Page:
Can builders forfeit the amount in case of cancellation of the booking?

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Builders have a clause in the booking application form as well as in the agreement which permits them to forfeit either the entire amount, or a portion of the amount, in case of cancellation of the booking. Let us examine if such a clause is valid, the circumstances in which it would be valid, and the extent of the amount that can be forfeited. 

Rakesh Anand and his wife Rashmi had booked a 3-BHK flat with a covered area of 1,495 sq ft to be constructed by Royal Empires for a total agreed consideration of Rs 4.5 million. Of this, a booking deposit of Rs 860,000 was paid on May 27, 2011. The builder then issued an allotment letter dated May 29, 2011, allotting flat 503 in A Block. An agreement to sell was executed, which stated that possession would be given within 21-24 months. 

However, despite repeated requests, the builder failed to commence construction, so possession could not be given within the stipulated period or even after that. A police complaint was lodged, due to which a compromise was recorded before the police. The builder gave an undertaking to refund the amount within seven months. As he failed to abide by the undertaking, a legal notice was sent, but it did not yield any result. Anand filed a complaint before the Punjab State Commission.

The builder admitted receiving a booking deposit of Rs 860,000, but contended that several persons who had booked flats, including Anand, had not paid the subsequent instalments due to a fall in realty prices. It resulted in a financial crunch due to which the project could not be constructed in time. He claimed that since there had been a default in payment, he had a right to forfeit the deposit amount. 

The State Commission upheld the builder's contention and dismissed Anand's complaint on the ground that he had failed to pay instalments on time. Anand appealed against this order. He explained that he had raised a bank loan and had made arrangements for payment, but had deliberately withheld payments as construction had not commenced.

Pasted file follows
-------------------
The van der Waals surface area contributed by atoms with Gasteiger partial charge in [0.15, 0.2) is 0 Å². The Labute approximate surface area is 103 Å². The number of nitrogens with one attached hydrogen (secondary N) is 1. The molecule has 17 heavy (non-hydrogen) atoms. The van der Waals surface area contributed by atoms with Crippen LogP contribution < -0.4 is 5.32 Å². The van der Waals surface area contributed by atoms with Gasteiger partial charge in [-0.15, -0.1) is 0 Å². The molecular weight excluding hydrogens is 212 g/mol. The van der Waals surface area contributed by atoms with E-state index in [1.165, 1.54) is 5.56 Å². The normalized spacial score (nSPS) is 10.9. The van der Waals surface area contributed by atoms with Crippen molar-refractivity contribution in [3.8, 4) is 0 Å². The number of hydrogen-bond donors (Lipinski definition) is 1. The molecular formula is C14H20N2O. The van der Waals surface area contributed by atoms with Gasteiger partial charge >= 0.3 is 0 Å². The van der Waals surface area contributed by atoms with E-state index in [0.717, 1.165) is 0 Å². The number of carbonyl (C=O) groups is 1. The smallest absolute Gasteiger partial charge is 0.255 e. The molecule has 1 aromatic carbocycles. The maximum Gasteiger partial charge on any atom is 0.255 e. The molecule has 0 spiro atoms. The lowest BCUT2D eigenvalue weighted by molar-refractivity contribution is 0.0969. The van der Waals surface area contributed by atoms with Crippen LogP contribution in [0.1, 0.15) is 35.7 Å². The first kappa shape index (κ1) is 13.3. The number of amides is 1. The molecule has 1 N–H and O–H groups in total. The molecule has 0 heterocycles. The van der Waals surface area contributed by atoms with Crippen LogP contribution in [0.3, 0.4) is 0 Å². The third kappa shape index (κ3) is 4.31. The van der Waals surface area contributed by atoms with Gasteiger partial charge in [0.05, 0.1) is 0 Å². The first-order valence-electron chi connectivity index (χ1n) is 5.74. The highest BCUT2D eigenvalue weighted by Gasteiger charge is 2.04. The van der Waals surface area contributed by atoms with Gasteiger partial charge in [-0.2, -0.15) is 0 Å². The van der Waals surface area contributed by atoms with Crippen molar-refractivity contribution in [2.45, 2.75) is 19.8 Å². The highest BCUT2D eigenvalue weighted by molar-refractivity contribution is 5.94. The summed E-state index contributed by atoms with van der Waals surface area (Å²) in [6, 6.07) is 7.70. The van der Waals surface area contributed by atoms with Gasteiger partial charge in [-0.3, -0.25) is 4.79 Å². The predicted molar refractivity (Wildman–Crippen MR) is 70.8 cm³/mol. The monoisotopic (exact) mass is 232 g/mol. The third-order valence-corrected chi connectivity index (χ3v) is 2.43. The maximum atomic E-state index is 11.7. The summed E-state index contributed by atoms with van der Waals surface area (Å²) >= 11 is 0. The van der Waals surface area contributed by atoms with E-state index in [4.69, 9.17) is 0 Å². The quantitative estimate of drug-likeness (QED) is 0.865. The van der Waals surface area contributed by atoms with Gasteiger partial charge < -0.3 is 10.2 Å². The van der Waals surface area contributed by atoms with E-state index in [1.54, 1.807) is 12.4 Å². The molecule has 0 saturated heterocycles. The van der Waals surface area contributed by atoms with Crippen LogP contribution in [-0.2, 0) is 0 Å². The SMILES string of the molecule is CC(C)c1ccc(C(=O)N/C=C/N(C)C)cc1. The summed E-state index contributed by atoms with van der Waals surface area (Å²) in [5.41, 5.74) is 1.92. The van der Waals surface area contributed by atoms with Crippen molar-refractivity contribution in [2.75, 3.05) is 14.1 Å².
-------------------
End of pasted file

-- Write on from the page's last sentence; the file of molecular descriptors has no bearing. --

The National Commission issued a notice to the builder who did not appear. The Commission observed that the builder had admittedly failed to carry out construction according to the agreement. Hence, the Commission concluded that Anand was justified in withholding payment.  

The National Commission concluded that the State Commission had acted mechanically and passed a perverse judgement by faulting Anand for non payment and dismissing the complaint, overlooking the fact that the refusal to make payment was due to the builder's default in commencing construction work. It further observed that the builder has the right to forfeit a certain amount only when the flat purchaser is at fault. However, even in such a situation, the forfeiture cannot exceed 10 per cent of the earnest money.

Accordingly, by its order of April 9, 2018, delivered by B C Gupta for the Bench along with S M Kantikar, the National Commission allowed Anand's appeal and held the builder liable to refund the entire Rs 860,000 along with 18 per cent interest a year from the date of payment till refund.

A builder cannot capitalise on his own default. Forfeiture is permissible only when the flat purchaser defaults, and even then the amount can only be 10 per cent of the earnest money. Any clause in the agreement contrary to these principles will not be binding.

(The author is a consumer activist)

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